Vaccine Efficacy Required to Prevent or Extinguish COVID-19 Epidemic

Cropped hand wearing a nitrile glove holding a Covid-19 vaccine vial and a syringe
Simulation experiments demonstrated that a vaccine efficacy of 80% is required to extinguish the ongoing COVID-19 pandemic without any other additional measures.

Results from simulation experiments published in the American Journal of Preventative Medicine1 found that in order for a vaccine to extinguish the ongoing coronavirus disease 2019 (COVID-19) pandemic in the United States without any additional measures, the vaccine must have an efficacy of 80%. To prevent an epidemic the simulations determined vaccine efficacy must reach at least 70%.

Currently, the implementation of social distancing remains one of the few measures available to address the COVID-19 pandemic. The push for a vaccine that will eliminate the need for additional measures like social distancing continues. To determine the level of efficacy these vaccines will require, investigators used a previously developed computational transmission, clinical, and economics outcomes model representing the United States population (n=357,157,434) and their different interactions with each other, as well as the spread of SARS-CoV-2 and the potential health and economic outcomes.2

The simulation experiments demonstrated that in order to prevent an epidemic — defined as reducing the peak by >99% — vaccine efficacy needs to be at least 60% when coverage is 100% with R0 equals 2.5 to 3.5. The efficacy threshold rises to 70% when coverage drops to 75%. If coverage drops to 60% with R0 equal to 2.5, vaccine efficacy of up to 80% is required. When coverage drops to 75% and R0 is 3.5, simulations found that vaccine efficacy of 80% is needed to prevent an epidemic.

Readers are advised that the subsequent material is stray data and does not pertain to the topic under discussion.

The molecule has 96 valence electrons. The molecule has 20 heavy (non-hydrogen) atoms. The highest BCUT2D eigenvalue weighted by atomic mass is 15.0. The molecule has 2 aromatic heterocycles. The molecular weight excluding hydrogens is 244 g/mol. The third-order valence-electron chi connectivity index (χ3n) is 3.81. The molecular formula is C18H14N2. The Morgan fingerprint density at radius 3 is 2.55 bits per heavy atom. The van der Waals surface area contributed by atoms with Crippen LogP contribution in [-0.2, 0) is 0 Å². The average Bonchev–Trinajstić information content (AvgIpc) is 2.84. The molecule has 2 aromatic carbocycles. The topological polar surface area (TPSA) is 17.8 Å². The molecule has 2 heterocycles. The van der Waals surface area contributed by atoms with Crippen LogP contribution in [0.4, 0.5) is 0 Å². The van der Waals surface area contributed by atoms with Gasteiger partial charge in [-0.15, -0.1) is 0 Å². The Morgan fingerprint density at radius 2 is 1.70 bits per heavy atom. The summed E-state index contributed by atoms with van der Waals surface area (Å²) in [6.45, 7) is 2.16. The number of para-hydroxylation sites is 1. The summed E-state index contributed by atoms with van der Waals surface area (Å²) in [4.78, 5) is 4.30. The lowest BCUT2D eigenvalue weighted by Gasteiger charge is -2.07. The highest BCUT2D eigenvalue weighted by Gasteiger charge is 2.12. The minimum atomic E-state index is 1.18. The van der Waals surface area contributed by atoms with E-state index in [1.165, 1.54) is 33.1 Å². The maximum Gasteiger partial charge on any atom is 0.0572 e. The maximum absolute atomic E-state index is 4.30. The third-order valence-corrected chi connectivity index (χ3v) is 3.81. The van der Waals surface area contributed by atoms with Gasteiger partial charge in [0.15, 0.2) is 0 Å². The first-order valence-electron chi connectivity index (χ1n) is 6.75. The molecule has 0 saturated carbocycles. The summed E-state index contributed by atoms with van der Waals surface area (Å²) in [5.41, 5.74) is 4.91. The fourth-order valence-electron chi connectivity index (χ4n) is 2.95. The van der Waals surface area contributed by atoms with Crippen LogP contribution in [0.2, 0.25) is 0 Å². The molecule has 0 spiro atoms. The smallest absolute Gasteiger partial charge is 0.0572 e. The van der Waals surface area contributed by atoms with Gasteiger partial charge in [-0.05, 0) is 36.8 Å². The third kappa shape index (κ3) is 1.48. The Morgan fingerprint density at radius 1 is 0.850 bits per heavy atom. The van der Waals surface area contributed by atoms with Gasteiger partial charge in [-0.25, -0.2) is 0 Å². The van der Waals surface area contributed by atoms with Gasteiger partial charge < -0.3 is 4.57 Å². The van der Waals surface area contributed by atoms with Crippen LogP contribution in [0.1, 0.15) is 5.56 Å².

In order to extinguish an ongoing epidemic, vaccine efficacy has to be at least 60% when coverage is 100%, and at least 80% when coverage drops to 75%. This would reduce the peak by 85% to 86%, 61% to 62%, and 32% when vaccination occurs after COVID-19 exposure in 5%, 15%, and 30% of the population, respectively.

“A vaccine with an efficacy between 60% and 80% could still obviate the need for other measures under certain circumstances such as much higher, and in some cases, potentially unachievable, vaccination coverages,” the researchers wrote.

Investigators acknowledge and remind readers that all models, by definition, are simplifications of real-life scenarios and do not account for every possible scenario. The model inputs that were used drew from various sources, and new SARS-CoV-2 data is continually emerging. Therefore, the actual course of the epidemic may not be predictable. To address this, investigators assessed a range of possible scenarios and parameter values in their sensitivity analyses.

Specific limitations include the mixing of individuals in a way that is not likely representative of a real world situation, as well as the possibility that targeted vaccine approaches may have higher impacts. Also, the experiments assumed that vaccinations would occur in a single day, when in reality this would take an extended period of time, and the effect of vaccination would be reduced. The models also made assumptions about levels of herd immunity required, which may, in fact, depend on differing individual susceptibility to SARS-CoV-2 as well as the availability of sufficient healthcare resources for all patients. If the latter is not true and the healthcare system is overburdened, patients may not receive proper care, resulting in higher mortality.

“These efficacy and coverage thresholds hold as the proportion of the population exposed increases from 5% to 30%, at which point the peak of the epidemic is rapidly approached as more and more people become exposed and immune,” the researchers concluded. “Achieving…75% coverage is not trivial.”


Bartsch SM, O’Shea KJ, Ferguson MC, et al.  Vaccine efficacy needed for a COVID-19 coronavirus vaccine to prevent or stop an epidemic as the sole intervention. [published online July 15 2020]. Am. J. Prev. Med. doi: 10.1016/j.amepre.2020.06.011